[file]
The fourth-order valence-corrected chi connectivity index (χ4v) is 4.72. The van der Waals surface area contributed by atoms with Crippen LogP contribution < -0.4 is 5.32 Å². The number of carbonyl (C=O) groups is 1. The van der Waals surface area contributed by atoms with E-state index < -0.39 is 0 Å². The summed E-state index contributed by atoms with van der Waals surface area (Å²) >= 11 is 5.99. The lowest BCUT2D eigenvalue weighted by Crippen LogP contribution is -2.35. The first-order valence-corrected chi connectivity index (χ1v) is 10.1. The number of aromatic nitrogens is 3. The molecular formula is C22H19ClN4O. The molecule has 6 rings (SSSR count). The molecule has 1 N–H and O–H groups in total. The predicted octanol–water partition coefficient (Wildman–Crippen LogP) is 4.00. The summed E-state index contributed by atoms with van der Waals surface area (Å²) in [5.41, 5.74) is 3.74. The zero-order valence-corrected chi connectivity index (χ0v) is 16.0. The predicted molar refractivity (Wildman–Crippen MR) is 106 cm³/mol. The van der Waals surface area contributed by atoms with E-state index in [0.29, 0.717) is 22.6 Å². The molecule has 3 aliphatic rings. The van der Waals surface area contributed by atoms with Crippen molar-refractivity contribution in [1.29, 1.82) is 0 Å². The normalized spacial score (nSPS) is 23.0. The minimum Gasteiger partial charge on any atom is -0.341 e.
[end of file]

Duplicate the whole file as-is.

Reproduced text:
The fourth-order valence-corrected chi connectivity index (χ4v) is 4.72. The van der Waals surface area contributed by atoms with Crippen LogP contribution < -0.4 is 5.32 Å². The number of carbonyl (C=O) groups is 1. The van der Waals surface area contributed by atoms with E-state index < -0.39 is 0 Å². The summed E-state index contributed by atoms with van der Waals surface area (Å²) >= 11 is 5.99. The lowest BCUT2D eigenvalue weighted by Crippen LogP contribution is -2.35. The first-order valence-corrected chi connectivity index (χ1v) is 10.1. The number of aromatic nitrogens is 3. The molecular formula is C22H19ClN4O. The molecule has 6 rings (SSSR count). The molecule has 1 N–H and O–H groups in total. The predicted octanol–water partition coefficient (Wildman–Crippen LogP) is 4.00. The summed E-state index contributed by atoms with van der Waals surface area (Å²) in [5.41, 5.74) is 3.74. The zero-order valence-corrected chi connectivity index (χ0v) is 16.0. The predicted molar refractivity (Wildman–Crippen MR) is 106 cm³/mol. The van der Waals surface area contributed by atoms with E-state index in [0.29, 0.717) is 22.6 Å². The molecule has 3 aliphatic rings. The van der Waals surface area contributed by atoms with Crippen molar-refractivity contribution in [1.29, 1.82) is 0 Å². The normalized spacial score (nSPS) is 23.0. The minimum Gasteiger partial charge on any atom is -0.341 e.